Behind the Clawback Curve


Though clawback provisions are now a standard part of many incentive agreements throughout the country, the Amherst Industrial Development Agency has decided they’re not for them. By a 3-2 vote last week, the board of the IDA in the Buffalo suburb of Amherst defeated a motion that would have made clawback provisions standard in all future incentive agreements. They voted down the proposal even though it would not have made clawbacks mandatory; it would have only inserted language into new agreements allowing – as opposed to requiring – the Amherst IDA to recapture subsidies if companies fail to meet their job promises. According to the Buffalo News, the IDA board member who put forth the proposal saw clawbacks as a “tool” the Agency could choose to use – or seemingly ignore – at its discretion.

Clawbacks need to be enforced to be of any use, but the Amherst IDA board vote shows disapproval for even their consideration. While the executive director of the Amherst IDA expressed a general opposition to clawbacks, other members of the board said they couldn’t pass the proposal due to a recent memorandum of understanding among Erie County’s six IDAs, in which they agreed not to unilaterally change their policies without a consensus.

In our report Sprawling by the Lake, we found that IDA incentives in the Buffalo region had a suburban bias, and the hyperactivity of the Amherst IDA was a major reason for this. In the report we recommend consolidation of the county’s IDAs so that investment in the region may be directed where it is most needed. We also recommend other policy options in support of a statewide IDA reform campaign lead by New York Jobs with Justice.

Statewide IDA reform, as well as the ways in which economic development subsidies undermine older urban areas across the country, are both topics that will be covered at the upcoming Good Jobs First conference, May 7-8.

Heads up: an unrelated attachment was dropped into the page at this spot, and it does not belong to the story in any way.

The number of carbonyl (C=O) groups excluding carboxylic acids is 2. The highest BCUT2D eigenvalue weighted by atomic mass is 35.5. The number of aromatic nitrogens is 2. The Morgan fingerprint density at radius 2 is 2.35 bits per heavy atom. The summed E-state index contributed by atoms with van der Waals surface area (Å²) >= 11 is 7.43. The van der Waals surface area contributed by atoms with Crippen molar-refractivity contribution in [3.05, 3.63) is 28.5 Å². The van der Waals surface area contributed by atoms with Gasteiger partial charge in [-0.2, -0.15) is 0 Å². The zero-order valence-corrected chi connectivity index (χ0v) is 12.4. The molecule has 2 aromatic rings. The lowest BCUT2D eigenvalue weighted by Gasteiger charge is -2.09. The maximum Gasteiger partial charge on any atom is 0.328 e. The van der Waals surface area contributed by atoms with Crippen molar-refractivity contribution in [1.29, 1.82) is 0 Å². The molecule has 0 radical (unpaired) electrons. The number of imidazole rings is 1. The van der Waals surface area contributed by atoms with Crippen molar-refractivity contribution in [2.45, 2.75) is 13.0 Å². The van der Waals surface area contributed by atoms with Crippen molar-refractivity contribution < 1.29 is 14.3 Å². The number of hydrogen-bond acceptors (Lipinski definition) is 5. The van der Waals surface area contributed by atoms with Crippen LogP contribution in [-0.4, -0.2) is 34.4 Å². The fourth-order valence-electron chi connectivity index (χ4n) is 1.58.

One Response to “Behind the Clawback Curve”

  1. Jim Allen Says:

    The board of the Amherst IDA is not in opposition to clawbacks if adequate criteria can be developed and agreed upon in determining when and if such a mechanism would be imposed. The literature regarding clawbacks indicate that most organizations that have such stipulations rarely enforce them due to various circumstances beyond the control of the firm that has received benefits. The resolution proposed by one of our board members called for putting a clause in our documents giving the Agency the right to impose a clawback without developing criteria. When asked if the resolution could be amended to send it to a county-wide IDA Council for further discussion, the originator of the resolution refused to amend it and it therefore was defeated. If the IDAs of Erie County consent to including clawback language in their documents it will be included with clear, unambiguous criteria as to when and under what circumstances such a mechanism would be triggered.

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